Book Reviews: The Tower, The Zoo and The Tortoise

Tuesday, October 26, 2010


The Tower, The Zoo and the Tortoise
by Julia Stuart
★★★★

Balthazar Jones is a Beefeater (Yeoman Warder) who lives and works at the Tower of London. He and his wife Hebe lost their only son, Milo, a few years before the book begins. Trapped in a cycle of grief, the two struggle to understand what’s happened and how they can go on living without their child.

Stuart manages to temper the heartbreak in this story with a sweet humor and quiet devotion. Hebe works in the London Underground's Lost Property Office and spends her days reuniting people with things they’ve lost, yet ironically she can do nothing to get back what she’s lost.

It’s not a book that pulls you in with the first paragraph, instead the characters grow on you and you find yourself rooting for them. I recognized their flaws and struggles and could identify with some of their pain. In one section Hebe is discussing her son’s death with someone and says this…

"I can't imagine what you've been through," he said.

"Some people think they can," she said. "You'd be surprised how many bring up the death of their pet."

As absurd as that sounds, I’ve had people do that to me on multiple occasions!

I think that the book could have done without some of the subplots. I never felt attached to the Rev. Setimus Drew, his love interest Ruby the barmaid or the Ravenmaster. I think their stories hindered the main plot up unnecessarily. There were just too many different threads and those could easily be axed.

I did enjoy Hebe’s coworker Valerie Jennings and her budding relationship with Arthur Catnip. They provided a good balance to the Joneses tragedy.

The title refers to the Queen’s decision to reopen the Royal Menagerie at the Tower of London. Balthazar is put in charge of corralling all of the animals and, of course, chaos ensues. This plot feels very secondary to Balthazar’s relationship with his wife. Their estrangement is what grounds the whimsical elements in the book.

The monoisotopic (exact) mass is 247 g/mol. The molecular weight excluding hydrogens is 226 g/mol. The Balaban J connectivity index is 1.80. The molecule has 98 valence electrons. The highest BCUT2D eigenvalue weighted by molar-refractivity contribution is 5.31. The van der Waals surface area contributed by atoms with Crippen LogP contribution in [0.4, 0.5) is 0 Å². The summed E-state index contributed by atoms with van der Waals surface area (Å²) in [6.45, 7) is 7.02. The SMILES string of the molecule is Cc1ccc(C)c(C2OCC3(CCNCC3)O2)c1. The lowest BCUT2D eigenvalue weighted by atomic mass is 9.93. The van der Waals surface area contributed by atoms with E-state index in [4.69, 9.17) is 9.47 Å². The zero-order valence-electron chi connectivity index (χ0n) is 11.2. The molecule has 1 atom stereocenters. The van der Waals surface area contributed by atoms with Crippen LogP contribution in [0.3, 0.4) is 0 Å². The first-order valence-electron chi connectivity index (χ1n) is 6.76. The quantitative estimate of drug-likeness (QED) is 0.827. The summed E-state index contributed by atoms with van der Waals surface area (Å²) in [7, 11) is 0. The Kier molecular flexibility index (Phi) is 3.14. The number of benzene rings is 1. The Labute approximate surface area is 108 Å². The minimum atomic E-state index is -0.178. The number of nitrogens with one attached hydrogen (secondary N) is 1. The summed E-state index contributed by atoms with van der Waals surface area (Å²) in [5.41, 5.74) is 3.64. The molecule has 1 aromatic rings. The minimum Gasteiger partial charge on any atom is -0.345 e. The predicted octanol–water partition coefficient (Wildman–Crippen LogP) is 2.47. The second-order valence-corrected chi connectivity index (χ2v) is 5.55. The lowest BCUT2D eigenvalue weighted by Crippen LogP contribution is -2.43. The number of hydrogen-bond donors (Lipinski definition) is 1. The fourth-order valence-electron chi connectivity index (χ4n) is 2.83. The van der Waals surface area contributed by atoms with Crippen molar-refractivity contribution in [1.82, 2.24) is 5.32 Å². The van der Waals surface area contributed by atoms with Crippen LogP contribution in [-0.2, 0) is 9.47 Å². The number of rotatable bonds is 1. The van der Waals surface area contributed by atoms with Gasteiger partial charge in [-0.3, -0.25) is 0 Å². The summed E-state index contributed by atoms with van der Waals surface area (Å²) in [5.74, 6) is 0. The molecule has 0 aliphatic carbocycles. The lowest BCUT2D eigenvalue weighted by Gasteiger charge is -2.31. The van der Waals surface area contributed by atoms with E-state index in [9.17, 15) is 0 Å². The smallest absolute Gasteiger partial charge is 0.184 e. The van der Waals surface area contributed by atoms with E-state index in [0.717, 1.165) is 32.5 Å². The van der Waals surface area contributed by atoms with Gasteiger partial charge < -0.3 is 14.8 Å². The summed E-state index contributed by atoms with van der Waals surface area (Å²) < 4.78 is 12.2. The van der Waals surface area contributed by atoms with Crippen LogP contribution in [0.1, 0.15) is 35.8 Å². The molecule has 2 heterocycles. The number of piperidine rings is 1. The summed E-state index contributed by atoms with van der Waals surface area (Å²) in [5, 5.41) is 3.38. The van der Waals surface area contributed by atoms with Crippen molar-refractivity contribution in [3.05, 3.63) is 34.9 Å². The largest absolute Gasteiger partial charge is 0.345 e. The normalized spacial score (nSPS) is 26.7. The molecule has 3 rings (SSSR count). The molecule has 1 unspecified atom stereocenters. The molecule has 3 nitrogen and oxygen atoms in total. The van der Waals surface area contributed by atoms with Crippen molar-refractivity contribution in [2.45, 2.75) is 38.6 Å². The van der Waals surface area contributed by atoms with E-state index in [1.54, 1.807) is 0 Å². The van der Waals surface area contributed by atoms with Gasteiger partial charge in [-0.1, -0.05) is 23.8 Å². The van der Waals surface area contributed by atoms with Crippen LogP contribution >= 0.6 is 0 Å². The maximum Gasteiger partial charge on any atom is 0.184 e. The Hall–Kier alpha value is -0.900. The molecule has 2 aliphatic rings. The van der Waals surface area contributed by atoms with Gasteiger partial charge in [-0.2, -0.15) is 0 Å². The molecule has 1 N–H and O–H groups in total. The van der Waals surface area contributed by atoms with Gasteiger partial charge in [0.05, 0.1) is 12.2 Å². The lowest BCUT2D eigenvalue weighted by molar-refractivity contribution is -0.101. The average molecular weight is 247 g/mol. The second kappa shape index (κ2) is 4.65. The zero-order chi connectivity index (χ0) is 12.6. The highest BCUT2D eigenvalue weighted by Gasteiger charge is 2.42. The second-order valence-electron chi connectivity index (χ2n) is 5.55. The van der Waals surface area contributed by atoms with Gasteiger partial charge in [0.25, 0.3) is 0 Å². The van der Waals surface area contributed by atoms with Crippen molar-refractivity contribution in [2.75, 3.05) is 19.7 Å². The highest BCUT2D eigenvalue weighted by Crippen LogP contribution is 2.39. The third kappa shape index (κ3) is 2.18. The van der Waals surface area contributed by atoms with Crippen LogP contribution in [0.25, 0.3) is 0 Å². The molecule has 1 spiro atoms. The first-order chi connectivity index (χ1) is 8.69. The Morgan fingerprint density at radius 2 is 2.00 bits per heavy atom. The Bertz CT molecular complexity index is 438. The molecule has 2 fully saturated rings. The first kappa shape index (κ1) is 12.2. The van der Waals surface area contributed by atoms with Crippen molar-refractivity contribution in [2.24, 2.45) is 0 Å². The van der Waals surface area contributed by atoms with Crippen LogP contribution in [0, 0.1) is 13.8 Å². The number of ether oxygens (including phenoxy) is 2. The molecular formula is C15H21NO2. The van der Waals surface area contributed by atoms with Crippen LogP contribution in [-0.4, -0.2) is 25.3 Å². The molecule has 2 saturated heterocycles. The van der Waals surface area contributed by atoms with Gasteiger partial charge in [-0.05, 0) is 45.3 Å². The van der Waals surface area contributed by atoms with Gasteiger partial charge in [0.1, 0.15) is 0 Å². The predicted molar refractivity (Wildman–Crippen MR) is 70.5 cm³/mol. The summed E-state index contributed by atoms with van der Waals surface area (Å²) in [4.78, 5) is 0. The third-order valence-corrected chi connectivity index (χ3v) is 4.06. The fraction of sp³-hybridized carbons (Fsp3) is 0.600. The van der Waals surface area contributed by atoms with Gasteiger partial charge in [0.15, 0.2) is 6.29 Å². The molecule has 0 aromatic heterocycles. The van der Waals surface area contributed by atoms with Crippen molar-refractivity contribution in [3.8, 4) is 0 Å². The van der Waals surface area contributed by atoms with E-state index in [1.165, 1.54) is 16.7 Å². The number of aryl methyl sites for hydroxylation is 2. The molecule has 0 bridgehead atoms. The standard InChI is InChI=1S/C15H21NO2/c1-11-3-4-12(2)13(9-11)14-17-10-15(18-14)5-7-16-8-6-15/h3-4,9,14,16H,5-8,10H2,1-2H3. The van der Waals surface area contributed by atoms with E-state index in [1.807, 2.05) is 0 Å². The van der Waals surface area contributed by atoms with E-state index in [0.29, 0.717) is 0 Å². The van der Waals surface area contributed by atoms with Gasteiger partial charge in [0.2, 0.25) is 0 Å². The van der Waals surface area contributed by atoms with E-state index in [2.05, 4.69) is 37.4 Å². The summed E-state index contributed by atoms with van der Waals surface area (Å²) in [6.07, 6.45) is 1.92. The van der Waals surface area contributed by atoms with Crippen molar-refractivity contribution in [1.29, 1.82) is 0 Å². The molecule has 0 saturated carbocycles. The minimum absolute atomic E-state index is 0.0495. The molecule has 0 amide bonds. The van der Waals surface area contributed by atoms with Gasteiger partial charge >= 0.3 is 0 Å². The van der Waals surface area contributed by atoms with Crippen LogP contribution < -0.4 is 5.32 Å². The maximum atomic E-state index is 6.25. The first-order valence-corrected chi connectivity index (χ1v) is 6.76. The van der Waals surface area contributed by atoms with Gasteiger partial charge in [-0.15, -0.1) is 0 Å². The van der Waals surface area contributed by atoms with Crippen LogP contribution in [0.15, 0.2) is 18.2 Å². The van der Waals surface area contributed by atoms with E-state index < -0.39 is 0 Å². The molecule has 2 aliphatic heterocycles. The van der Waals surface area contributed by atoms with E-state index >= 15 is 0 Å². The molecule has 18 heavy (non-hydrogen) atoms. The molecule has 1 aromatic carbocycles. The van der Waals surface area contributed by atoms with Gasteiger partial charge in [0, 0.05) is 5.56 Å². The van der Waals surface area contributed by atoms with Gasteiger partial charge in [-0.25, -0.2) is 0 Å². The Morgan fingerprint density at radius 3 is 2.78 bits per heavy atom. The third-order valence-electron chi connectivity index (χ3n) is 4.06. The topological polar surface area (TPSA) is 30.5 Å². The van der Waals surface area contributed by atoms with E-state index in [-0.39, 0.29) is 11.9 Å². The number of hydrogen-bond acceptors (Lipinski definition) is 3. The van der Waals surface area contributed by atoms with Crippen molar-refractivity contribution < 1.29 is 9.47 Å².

Hebe and Balthazar made this book worthwhile in my opinion. I loved reading about their past, their son and their frustration. I would recommend this and am curious to see what Stuart comes up with next.

“There was a pause during which the two strangers held on to each other through the silence.”

** I received this book from the Doubleday Publishing House

5 comments:

Jenners said...

I've always found this cover so charming, but it does sounds like a book that has two different things going on -- comedy and tragedy. And I can imagine people equating the death of a child with the death of a pet.

Vaishnavi said...

It's a beautiful cover. I would love to read this book and the fact that people bring up their pets while talking to a grieving parent is just ridiculous!

Jeanne said...

Ridiculous maybe, but it's human nature to try to generalize from one kind of loss to another. The quotation makes me like the idea of reading this book better.

Avid Reader said...

I agree the cover is great, but I don't think it really fits the mood of the book. It made me think it would be a much lighter read than it was.

Jeanne - I think you're right. People are just trying to connect and understand your loss, but it's definitely not a good way to show sympathy.

S. Krishna said...

Eeek - I'm not a fan of too many subplots, but I definitely want to read this one. Thanks for the review.